Beyond the POS

As international chains do battle with local names, retail operations are going past the point of sale (POS) to deliver greater levels of service to their customers. At the same time, front end systems are being integrated with supply chains to ensure that outlets can deliver.

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By  Matthew Southwell Published  July 2, 2002

I|~||~||~|A quick stroll around any of the Middle East’s many shopping malls reveals just how competitive the region’s retail market has become. International chains do battle with local names on a daily basis as each outlet tries to entice tourists, expatriates and nationals to part with their hard earned money.

In an attempt to get ahead, many retail operations are turning to technology. Efficient supply chains have been deployed to ensure shelves are never under-stocked while point-of-sale (POS) systems gather as much detail on customers as possible to aid purchasing decisions and fuel marketing campaigns.

UAE-based Areej, which sells a wide range of perfumes, cosmetics and accessories, has already embraced technology to enhance its competitive advantage by implementing a heavily customised POS system and JD Edward’s One World enterprise resource planning suite.

According to TJ Van Rooyen, general manager of Areej, the POS is the single most important aspect of its implementation. “We may be building beautiful stores, but I need to know what my business is about and the only way I can do that is through the information I am gathering at the POS,” he says.

This information is gathered by the Areej sales team both on the shop floor and while a customer is paying for their goods at the POS. Demographic data and customer preferences are then entered into the POS via a series of pop up menus and later fleshed out with details from data cards and promotions.

The data is key to ensuring each outlet is stocking the right products for its customers. For example, those stores used primarily by European holidaymakers boast a wider range of sun care products than those frequented by residents, which typically offer a greater selection of cosmetics.

“Data in the store is crucial. You cannot just open a store and hope that people will come in and buy products. You need to know who is walking in, why they are walking in and what they want to buy. If you don’t know this then you can’t determine your product range or your pricing. You are dead before you even start,” he says.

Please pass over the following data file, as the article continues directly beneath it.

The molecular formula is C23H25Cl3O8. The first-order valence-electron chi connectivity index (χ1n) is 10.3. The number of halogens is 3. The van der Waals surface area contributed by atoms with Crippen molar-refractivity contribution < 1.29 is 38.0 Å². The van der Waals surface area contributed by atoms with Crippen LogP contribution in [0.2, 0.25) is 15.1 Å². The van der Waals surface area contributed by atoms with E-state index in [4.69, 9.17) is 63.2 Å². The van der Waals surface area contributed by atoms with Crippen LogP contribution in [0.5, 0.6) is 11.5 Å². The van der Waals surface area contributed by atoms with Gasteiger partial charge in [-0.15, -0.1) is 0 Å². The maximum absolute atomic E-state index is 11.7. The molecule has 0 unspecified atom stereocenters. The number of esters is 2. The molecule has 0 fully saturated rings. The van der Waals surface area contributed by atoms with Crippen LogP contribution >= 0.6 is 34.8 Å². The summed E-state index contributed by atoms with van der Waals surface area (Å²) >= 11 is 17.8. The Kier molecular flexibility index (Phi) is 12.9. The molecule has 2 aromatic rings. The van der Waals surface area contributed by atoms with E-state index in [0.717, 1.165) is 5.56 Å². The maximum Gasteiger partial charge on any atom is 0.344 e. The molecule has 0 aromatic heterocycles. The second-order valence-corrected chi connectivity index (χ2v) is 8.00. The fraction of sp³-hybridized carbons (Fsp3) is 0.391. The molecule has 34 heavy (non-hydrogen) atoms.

In addition to ensuring that Areej has the correct items in each store, the POS allows it to track the performance of brands down to each individual line item.

“When we get the information back from the POS we can look at it and find out what products we have and haven’t sold and find out why. By having data I can analyse my business. If you have data you have proof and you no longer have to work on perceptions,” says Van Rooyen.

The ability to return to its suppliers with hard data has strengthened Areej’s negotiating position as it can tell them exactly how successful their products and promotions are doing. “We can walk into a store with a sales manger and tell them exactly what they are selling. It is to their benefit as well because if I am sitting with overstock then I cannot order more,” comments Van Rooyen.

“It also means that we can transfer stock to stores where a certain item is selling so we are no longer sitting with dead stock. This allows us to retain the value of the brand,” he adds.

||**||II|~||~||~|In addition to tracking products, Areej’s POS allows it to register staff attendance and monitor their sales performance. By analysing the data gathered, the company’s management team can also identify who is selling which products.

“If there is a focus on only one thing then we can tell that the person is not confident in certain areas and then work on that. It allows us to measure staff efficiency. It is no longer just perception because the facts are there and you can do something about it,” he says.

In addition, the POS also allows Van Rooyen to identify specialists within his sales team. For example, if a salesperson shows a particular talent for cosmetic sales they can be sent to any store that is having a make up event.

While building a better picture of a retail outlet’s customers, the POS is also the first link in the supply chain. At Areej, inventory data gathered by the POS is passed into the JDE back end and sent to the central purchasing department. From here, orders are placed and stock levels sent up and down the supply chain.

“With only one or two shops you could manage this with a manual or a less automated system, but once you get to a certain critical mass there is no way to manage the whole logistics, ordering or serving process without your front and back end being integrated — it is just not possible,” explains Evan Powell, IT manager at Areej’s parent company, Al Tayer Group.

In addition to making the supply chain more efficient, back end integration helps the central purchasing team negotiate better deals as they can buy in bulk. “Because the sales data passes through the supply chain in realtime we can do optimal buying,” comments Powell. “It is all about optimising inventory... You have to optimise your inventory without reducing it to the point where you are damaging sales,” he adds.

A number of other retailers are joining Areej in its quest for an efficient supply chain. Kuwait’s Alshaya Group has integrated its recently rolled out IBM e-POS systems with its bespoke Kerridge ERP solution, while Al Othaim connects its multitude of outlets through JD Edwards.

Sajeev Arya, operations & finance manager at EXE Technologies, suggests this increased focus on inventory management is down to a need to deliver item line information in real time. Aqili Information Systems’ director, OP Khatri, believes increased market maturity has also played its part.